Anyway, dear listener, of the 72 individuals initially selected for study 2, only 66 are eventually tested (of which fifty are prosocials, and sixteen individualistics). The competitives and the “none of the above” are indeed, as happened in study 1, discharged.

So, dear listener, surprise surprise, the results of this first part of study 2 are basically the same of study 1: meaning those sneaky prosocials are the ones responsible for sinking the donations rate on Xmas season, while individualistics are steady cheap lads both in summer and winter holiday time.

At this point the second phase of study 2 starts. Unlike in study 1,

Thursday, January 23, 2020


The European Space Agency (ESA) has now a prototype plant that produces oxygen out of simulated moondust, i.e. out of stuff similar to the actual regolith, "a layer of loose, heterogeneous material, composed of mostly dust and rock fragments" [see] that covers almost all Moon's surface and is made up of "40–45% oxygen by weight" [see].

ESA's final goal is to have a working plant "that could operate sustainably on the Moon, with the first technology demonstration targeted for the mid-2020s" [see].   

ESA's new prototype facility is in the Materials and Electrical Components Laboratory of the European Space Research and Technology Centre (ESTEC) in Noordwijk, in the Netherlands.

The following cartoon reports the Moon's comment on this news.

Moon's comment on ESA making oxygen out of moondust! (by @sciencemug)
Moon's comment on ESA producing oxygen out of moondust (by @sciencemug)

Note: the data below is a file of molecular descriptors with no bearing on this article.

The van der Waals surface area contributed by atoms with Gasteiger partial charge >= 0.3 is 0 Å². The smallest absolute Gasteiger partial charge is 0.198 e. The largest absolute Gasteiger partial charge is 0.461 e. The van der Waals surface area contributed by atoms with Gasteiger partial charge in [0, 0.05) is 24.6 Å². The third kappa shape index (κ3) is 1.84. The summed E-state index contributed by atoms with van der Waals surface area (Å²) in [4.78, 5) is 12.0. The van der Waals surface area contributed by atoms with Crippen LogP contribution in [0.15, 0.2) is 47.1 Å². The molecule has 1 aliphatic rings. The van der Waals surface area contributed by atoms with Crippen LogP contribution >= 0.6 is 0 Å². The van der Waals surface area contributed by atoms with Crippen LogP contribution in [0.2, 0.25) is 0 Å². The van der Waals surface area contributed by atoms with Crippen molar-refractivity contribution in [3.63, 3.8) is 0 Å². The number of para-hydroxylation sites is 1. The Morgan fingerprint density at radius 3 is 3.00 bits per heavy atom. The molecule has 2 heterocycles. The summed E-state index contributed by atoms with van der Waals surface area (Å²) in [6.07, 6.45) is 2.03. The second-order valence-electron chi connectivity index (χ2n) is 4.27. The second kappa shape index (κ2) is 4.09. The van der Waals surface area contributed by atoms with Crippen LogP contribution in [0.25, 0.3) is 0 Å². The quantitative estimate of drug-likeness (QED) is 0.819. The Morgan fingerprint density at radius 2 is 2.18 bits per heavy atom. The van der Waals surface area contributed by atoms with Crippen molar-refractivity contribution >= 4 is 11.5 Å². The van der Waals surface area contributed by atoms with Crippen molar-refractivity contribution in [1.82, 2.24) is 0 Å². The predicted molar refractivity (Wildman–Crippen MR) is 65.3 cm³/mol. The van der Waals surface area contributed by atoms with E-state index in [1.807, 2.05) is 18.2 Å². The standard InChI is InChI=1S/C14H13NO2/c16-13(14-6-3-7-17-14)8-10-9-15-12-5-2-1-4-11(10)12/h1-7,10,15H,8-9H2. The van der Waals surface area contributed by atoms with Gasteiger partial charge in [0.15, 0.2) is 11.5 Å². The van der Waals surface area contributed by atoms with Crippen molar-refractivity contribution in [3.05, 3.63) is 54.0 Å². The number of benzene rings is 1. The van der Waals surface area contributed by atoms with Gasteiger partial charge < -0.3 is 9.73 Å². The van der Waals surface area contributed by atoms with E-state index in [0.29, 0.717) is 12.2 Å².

[Moon's free pic by Neven Krcmarek (source: Unsplash); adapted by @sciencemug]

Thursday, January 16, 2020


Soo, dear reader, there's this transparent plastic box, divided by a partition with an opening that lets the two halves communicate.
And there're two African gray parrots, one in each half of the box.
And there're two researchers from the Max Planck Institute for Ornithology in Germany, that do an experiment. 

The researchers give to one of the parrots (parrot A) a bunch of metallic rings as a token. After the token, the parrot is given food.
To the other parrot (parrot B), the researchers don't give the token and, therefore, neither food.

At this point, seen this, parrot A passes parrot B one of the metallic rings so that its buddy can have food too.

Researchers then publish a paper (P) on the journal Current Biology where they say that their "findings show that instrumental helping based on a prosocial attitude [...] is present in parrots, suggesting that this capacity evolved convergently in this avian group and mammals" (P) but that whether "the parrots’ helping behavior was caused by an intrinsic motivation to provide help to familiar conspecifics (= spontaneous prosociality) or by their anticipation of reciprocated help in the future (= reciprocity) remains to be addressed" (P).